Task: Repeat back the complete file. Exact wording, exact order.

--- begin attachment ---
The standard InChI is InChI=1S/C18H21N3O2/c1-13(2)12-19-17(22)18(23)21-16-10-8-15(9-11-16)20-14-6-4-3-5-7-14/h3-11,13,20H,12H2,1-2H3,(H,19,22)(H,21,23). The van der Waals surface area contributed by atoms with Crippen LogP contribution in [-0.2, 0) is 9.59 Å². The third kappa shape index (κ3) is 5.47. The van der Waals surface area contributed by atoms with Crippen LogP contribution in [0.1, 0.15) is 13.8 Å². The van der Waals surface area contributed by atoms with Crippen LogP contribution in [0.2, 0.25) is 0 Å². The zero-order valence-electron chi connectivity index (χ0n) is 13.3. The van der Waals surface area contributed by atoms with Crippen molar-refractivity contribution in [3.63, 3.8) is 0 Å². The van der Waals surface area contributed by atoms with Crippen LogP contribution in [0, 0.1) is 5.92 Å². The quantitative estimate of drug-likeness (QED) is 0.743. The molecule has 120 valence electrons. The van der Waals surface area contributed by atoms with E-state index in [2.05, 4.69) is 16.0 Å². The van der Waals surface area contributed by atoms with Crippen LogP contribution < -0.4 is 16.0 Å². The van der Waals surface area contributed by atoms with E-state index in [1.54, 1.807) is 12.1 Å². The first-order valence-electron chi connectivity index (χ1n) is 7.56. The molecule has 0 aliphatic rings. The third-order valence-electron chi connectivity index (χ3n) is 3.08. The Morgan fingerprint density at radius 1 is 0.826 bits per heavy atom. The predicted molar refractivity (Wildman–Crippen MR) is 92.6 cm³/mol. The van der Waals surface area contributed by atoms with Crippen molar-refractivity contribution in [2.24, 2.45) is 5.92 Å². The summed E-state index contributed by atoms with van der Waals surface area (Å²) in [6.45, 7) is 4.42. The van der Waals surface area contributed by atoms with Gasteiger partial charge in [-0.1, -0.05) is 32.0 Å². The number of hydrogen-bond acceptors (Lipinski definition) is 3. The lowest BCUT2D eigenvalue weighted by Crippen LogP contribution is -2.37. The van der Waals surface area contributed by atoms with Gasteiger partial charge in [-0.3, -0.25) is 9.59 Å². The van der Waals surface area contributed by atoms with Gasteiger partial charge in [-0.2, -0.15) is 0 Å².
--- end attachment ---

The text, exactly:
The standard InChI is InChI=1S/C18H21N3O2/c1-13(2)12-19-17(22)18(23)21-16-10-8-15(9-11-16)20-14-6-4-3-5-7-14/h3-11,13,20H,12H2,1-2H3,(H,19,22)(H,21,23). The van der Waals surface area contributed by atoms with Crippen LogP contribution in [-0.2, 0) is 9.59 Å². The third kappa shape index (κ3) is 5.47. The van der Waals surface area contributed by atoms with Crippen LogP contribution in [0.1, 0.15) is 13.8 Å². The van der Waals surface area contributed by atoms with Crippen LogP contribution in [0.2, 0.25) is 0 Å². The zero-order valence-electron chi connectivity index (χ0n) is 13.3. The van der Waals surface area contributed by atoms with Crippen molar-refractivity contribution in [3.63, 3.8) is 0 Å². The van der Waals surface area contributed by atoms with Crippen LogP contribution in [0, 0.1) is 5.92 Å². The quantitative estimate of drug-likeness (QED) is 0.743. The molecule has 120 valence electrons. The van der Waals surface area contributed by atoms with E-state index in [2.05, 4.69) is 16.0 Å². The van der Waals surface area contributed by atoms with Crippen LogP contribution < -0.4 is 16.0 Å². The van der Waals surface area contributed by atoms with E-state index in [1.54, 1.807) is 12.1 Å². The first-order valence-electron chi connectivity index (χ1n) is 7.56. The molecule has 0 aliphatic rings. The third-order valence-electron chi connectivity index (χ3n) is 3.08. The Morgan fingerprint density at radius 1 is 0.826 bits per heavy atom. The predicted molar refractivity (Wildman–Crippen MR) is 92.6 cm³/mol. The van der Waals surface area contributed by atoms with Crippen molar-refractivity contribution in [2.24, 2.45) is 5.92 Å². The summed E-state index contributed by atoms with van der Waals surface area (Å²) in [6.45, 7) is 4.42. The van der Waals surface area contributed by atoms with Gasteiger partial charge in [-0.1, -0.05) is 32.0 Å². The number of hydrogen-bond acceptors (Lipinski definition) is 3. The lowest BCUT2D eigenvalue weighted by Crippen LogP contribution is -2.37. The van der Waals surface area contributed by atoms with Gasteiger partial charge in [-0.3, -0.25) is 9.59 Å². The van der Waals surface area contributed by atoms with Gasteiger partial charge in [-0.2, -0.15) is 0 Å².